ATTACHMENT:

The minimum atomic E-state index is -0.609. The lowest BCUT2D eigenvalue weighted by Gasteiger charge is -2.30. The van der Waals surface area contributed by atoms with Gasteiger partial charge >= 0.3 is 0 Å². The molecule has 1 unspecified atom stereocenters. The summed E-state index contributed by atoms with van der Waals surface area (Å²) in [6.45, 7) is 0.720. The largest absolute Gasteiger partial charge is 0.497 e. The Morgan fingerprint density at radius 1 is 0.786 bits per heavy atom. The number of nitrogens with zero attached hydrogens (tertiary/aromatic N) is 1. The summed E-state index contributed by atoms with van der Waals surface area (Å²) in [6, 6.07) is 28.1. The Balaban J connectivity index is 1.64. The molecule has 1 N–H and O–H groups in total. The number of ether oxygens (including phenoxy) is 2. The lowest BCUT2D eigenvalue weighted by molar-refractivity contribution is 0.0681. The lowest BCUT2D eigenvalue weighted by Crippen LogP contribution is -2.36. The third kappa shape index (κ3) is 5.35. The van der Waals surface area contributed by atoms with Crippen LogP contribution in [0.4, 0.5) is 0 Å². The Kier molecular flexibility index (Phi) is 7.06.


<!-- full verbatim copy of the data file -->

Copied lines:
The minimum atomic E-state index is -0.609. The lowest BCUT2D eigenvalue weighted by Gasteiger charge is -2.30. The van der Waals surface area contributed by atoms with Gasteiger partial charge >= 0.3 is 0 Å². The molecule has 1 unspecified atom stereocenters. The summed E-state index contributed by atoms with van der Waals surface area (Å²) in [6.45, 7) is 0.720. The largest absolute Gasteiger partial charge is 0.497 e. The Morgan fingerprint density at radius 1 is 0.786 bits per heavy atom. The number of nitrogens with zero attached hydrogens (tertiary/aromatic N) is 1. The summed E-state index contributed by atoms with van der Waals surface area (Å²) in [6, 6.07) is 28.1. The Balaban J connectivity index is 1.64. The molecule has 1 N–H and O–H groups in total. The number of ether oxygens (including phenoxy) is 2. The lowest BCUT2D eigenvalue weighted by molar-refractivity contribution is 0.0681. The lowest BCUT2D eigenvalue weighted by Crippen LogP contribution is -2.36. The third kappa shape index (κ3) is 5.35. The van der Waals surface area contributed by atoms with Crippen LogP contribution in [0.4, 0.5) is 0 Å². The Kier molecular flexibility index (Phi) is 7.06.